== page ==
Some proposals are "Boilerplate Bombs". These proposals tend to be long,
boring, and tedious to read. Often these proposals are written under the assumption that
"bounce factor" (how high objects on a desk bounce when the proposal is dropped
on the desk) is what makes a proposal effective.
The proposal category that is the focus of this article is EFFECTIVE SELLING
PROPOSALS. These proposals are lean, highly focused, customer-specific documents
that are written to sell anyone that reads them. How can a written document accomplish
this feat? Through text that invokes EMOTION and provides COMPELLING
REASONS that support a buying decision.
Before we go any further, let's review the single biggest mistake in proposal
generation - lack of proper opportunity qualification. Companies waste incredible
amounts of time and resources preparing proposals for poorly qualified opportunities.
These proposals have little chance of producing sales.
When you are armed with the necessary opportunity qualification information and you have
made a conscious decision that the opportunity warrants the investment of time and
resources required to generate a quality proposal, you are ready to write an effective
selling proposal. To aid you in this undertaking,
here are brief descriptions of nine suggested proposal sections:
This is usually a single paragraph where you thank the people that provided the
opportunity qualification information and set the stage for the proposal. The last
sentence of the paragraph should list the primary value the prospect will receive by
making the proposed investment.
Your prospects know a lot about their own companies. They don't need you to provide
them with a chronological history or a bunch of unnecessary facts. The bulk of this
section should focus on selected facts concerning the SPECIFIC business functions or
departments that your solution will impact.
3. Current Situation
This is where you really start selling. In this section you lay out the prospect's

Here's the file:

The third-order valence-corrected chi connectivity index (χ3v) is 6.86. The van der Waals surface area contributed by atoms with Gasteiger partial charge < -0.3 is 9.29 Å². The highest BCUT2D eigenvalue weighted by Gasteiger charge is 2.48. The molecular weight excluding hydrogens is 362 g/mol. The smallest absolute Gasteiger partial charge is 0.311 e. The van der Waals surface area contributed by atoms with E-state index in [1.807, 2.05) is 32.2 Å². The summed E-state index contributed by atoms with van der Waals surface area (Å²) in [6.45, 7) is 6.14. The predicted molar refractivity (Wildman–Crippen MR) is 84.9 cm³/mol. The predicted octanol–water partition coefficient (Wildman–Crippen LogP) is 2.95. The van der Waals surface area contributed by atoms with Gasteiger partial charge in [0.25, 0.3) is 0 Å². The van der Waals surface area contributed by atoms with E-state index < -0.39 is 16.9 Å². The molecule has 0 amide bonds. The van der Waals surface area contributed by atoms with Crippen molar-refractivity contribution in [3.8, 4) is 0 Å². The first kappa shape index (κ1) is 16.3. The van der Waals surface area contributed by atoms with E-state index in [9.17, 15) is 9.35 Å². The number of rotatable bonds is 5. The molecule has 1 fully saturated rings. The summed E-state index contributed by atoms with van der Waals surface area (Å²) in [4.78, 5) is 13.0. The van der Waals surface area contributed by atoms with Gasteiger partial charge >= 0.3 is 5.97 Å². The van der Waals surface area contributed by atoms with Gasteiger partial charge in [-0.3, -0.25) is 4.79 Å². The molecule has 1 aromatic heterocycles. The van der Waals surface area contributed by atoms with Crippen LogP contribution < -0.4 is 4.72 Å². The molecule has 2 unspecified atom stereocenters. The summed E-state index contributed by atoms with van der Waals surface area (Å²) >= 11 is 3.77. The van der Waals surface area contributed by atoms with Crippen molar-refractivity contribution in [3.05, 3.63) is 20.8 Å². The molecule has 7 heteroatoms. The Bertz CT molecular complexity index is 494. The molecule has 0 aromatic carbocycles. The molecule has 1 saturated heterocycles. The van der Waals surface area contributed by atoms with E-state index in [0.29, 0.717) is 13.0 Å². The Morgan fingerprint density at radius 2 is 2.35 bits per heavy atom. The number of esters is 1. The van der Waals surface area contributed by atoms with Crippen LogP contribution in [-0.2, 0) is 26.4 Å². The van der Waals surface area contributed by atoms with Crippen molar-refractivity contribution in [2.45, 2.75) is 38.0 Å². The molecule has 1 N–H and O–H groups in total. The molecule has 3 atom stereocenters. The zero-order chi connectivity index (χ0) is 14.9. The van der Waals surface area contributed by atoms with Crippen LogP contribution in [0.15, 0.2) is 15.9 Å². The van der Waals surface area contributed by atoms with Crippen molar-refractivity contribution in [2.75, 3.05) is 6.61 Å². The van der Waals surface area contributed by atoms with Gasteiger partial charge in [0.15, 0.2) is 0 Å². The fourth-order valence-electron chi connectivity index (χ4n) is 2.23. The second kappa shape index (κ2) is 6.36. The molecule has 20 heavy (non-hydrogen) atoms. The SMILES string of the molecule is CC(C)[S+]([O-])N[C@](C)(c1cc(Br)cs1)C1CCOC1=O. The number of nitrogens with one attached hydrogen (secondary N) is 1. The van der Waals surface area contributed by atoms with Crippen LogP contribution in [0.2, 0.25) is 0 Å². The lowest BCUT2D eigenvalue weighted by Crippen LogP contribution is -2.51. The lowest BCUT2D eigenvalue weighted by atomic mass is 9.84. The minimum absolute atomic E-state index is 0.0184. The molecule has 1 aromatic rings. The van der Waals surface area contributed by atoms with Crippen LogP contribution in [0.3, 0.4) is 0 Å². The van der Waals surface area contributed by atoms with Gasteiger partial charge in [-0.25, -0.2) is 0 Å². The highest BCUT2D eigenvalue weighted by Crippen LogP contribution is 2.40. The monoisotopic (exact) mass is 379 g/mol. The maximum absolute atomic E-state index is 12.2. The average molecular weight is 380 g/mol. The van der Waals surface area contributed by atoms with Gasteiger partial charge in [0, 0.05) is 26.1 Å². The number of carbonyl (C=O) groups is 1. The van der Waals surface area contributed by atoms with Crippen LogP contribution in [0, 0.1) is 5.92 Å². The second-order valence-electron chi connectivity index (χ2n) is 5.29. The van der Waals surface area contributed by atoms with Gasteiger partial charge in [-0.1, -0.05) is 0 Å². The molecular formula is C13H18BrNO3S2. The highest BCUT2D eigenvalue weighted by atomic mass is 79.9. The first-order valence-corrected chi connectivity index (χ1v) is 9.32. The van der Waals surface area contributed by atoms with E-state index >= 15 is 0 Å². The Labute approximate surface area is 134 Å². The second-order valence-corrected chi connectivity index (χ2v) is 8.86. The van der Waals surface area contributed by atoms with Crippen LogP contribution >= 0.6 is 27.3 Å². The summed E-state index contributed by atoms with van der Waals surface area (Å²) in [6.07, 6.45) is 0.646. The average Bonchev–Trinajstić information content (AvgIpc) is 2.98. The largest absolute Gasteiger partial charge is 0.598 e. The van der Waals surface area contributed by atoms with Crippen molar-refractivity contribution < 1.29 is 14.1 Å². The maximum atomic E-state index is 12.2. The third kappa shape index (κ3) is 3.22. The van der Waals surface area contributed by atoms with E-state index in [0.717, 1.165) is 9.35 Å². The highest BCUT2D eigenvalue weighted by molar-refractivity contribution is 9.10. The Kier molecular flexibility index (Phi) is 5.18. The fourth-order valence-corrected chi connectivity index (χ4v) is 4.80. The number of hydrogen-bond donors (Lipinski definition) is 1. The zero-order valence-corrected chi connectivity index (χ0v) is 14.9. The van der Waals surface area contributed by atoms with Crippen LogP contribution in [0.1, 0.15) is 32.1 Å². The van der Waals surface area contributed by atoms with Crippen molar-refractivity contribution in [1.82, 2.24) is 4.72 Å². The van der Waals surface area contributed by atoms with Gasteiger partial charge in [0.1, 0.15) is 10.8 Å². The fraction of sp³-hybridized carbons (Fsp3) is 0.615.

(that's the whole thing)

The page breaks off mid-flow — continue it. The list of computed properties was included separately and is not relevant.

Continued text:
business problems and the impact of the problems...in painful detail. Your goal should be
to invoke your prospect's NEGATIVE emotions (fear, frustration, pain, etc.).
4. Desired Results
Your goal for this section should be to invoke your prospect's POSITIVE emotions
(relief, joy, satisfaction, etc.) by helping your prospect visualize the "desired
state" for their business.
5. Business Impact
This is where you justify the acquisition. What impact will your solution have on your
prospect's business? How will their operations and financial results change for the
6. Decision Criteria
If you don't have a comprehensive list of the criteria that your prospect will use to
make their decision, you probably shouldn't be writing a proposal. List all of their
decision criteria here.
7. Decision Process, Time Frame, and Budget
The purpose of including this information in the proposal is to make sure you and your
prospect share the same expectations.
8. Next Steps
There should be specific next steps (and related time frames) that are expected to take
place after you submit your proposal. List them here to make sure you and your prospect
are "on the same page".
Close with a final paragraph that summarizes why your product or service is the best
solution for your prospect, plus a positive statement of expectation.
- Do you see the power of this type of proposal?
- Do you see the benefit of eliminating volumes of boilerplate that do not address your
prospect's SPECIFIC and IMMEDIATE needs and concerns?
- Do you see how an effective selling proposal can influence the thinking of decision
makers and influencers, even if you have had limited (or no) personal contact with them?
If you construct your proposals in this manner, you will maximize your return on
proposal writing time and resource investments.